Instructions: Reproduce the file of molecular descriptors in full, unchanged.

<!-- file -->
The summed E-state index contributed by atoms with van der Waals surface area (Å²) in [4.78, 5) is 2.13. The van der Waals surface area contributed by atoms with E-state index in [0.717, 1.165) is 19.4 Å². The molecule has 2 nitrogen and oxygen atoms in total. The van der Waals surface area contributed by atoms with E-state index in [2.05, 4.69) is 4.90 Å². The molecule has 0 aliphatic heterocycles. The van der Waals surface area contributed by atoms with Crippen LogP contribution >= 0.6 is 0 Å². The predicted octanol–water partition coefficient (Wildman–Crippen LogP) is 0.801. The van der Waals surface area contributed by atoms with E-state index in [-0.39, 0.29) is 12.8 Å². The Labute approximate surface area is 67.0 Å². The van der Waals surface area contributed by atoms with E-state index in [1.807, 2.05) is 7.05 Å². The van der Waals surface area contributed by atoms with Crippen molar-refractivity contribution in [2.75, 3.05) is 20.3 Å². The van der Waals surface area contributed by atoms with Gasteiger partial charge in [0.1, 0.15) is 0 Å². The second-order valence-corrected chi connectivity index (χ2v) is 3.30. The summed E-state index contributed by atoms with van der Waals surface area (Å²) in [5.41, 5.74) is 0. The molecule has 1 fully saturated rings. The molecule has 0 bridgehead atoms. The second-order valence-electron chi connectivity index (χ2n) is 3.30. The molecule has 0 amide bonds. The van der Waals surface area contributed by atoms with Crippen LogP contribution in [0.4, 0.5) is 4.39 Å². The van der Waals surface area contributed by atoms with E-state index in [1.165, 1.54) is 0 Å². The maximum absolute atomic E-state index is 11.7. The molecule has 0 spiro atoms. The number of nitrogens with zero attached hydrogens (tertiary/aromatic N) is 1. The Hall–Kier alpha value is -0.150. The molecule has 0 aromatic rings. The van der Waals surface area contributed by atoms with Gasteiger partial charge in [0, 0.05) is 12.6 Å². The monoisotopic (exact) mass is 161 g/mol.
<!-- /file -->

The summed E-state index contributed by atoms with van der Waals surface area (Å²) in [4.78, 5) is 2.13. The van der Waals surface area contributed by atoms with E-state index in [0.717, 1.165) is 19.4 Å². The molecule has 2 nitrogen and oxygen atoms in total. The van der Waals surface area contributed by atoms with E-state index in [2.05, 4.69) is 4.90 Å². The molecule has 0 aliphatic heterocycles. The van der Waals surface area contributed by atoms with Crippen LogP contribution >= 0.6 is 0 Å². The predicted octanol–water partition coefficient (Wildman–Crippen LogP) is 0.801. The van der Waals surface area contributed by atoms with E-state index in [-0.39, 0.29) is 12.8 Å². The Labute approximate surface area is 67.0 Å². The van der Waals surface area contributed by atoms with E-state index in [1.807, 2.05) is 7.05 Å². The van der Waals surface area contributed by atoms with Crippen molar-refractivity contribution in [2.75, 3.05) is 20.3 Å². The van der Waals surface area contributed by atoms with Gasteiger partial charge in [0.1, 0.15) is 0 Å². The second-order valence-corrected chi connectivity index (χ2v) is 3.30. The summed E-state index contributed by atoms with van der Waals surface area (Å²) in [5.41, 5.74) is 0. The molecule has 1 fully saturated rings. The molecule has 0 bridgehead atoms. The second-order valence-electron chi connectivity index (χ2n) is 3.30. The molecule has 0 amide bonds. The van der Waals surface area contributed by atoms with Crippen LogP contribution in [0.4, 0.5) is 4.39 Å². The van der Waals surface area contributed by atoms with E-state index in [1.165, 1.54) is 0 Å². The maximum absolute atomic E-state index is 11.7. The molecule has 0 spiro atoms. The number of nitrogens with zero attached hydrogens (tertiary/aromatic N) is 1. The Hall–Kier alpha value is -0.150. The molecule has 0 aromatic rings. The van der Waals surface area contributed by atoms with Gasteiger partial charge in [0, 0.05) is 12.6 Å². The monoisotopic (exact) mass is 161 g/mol.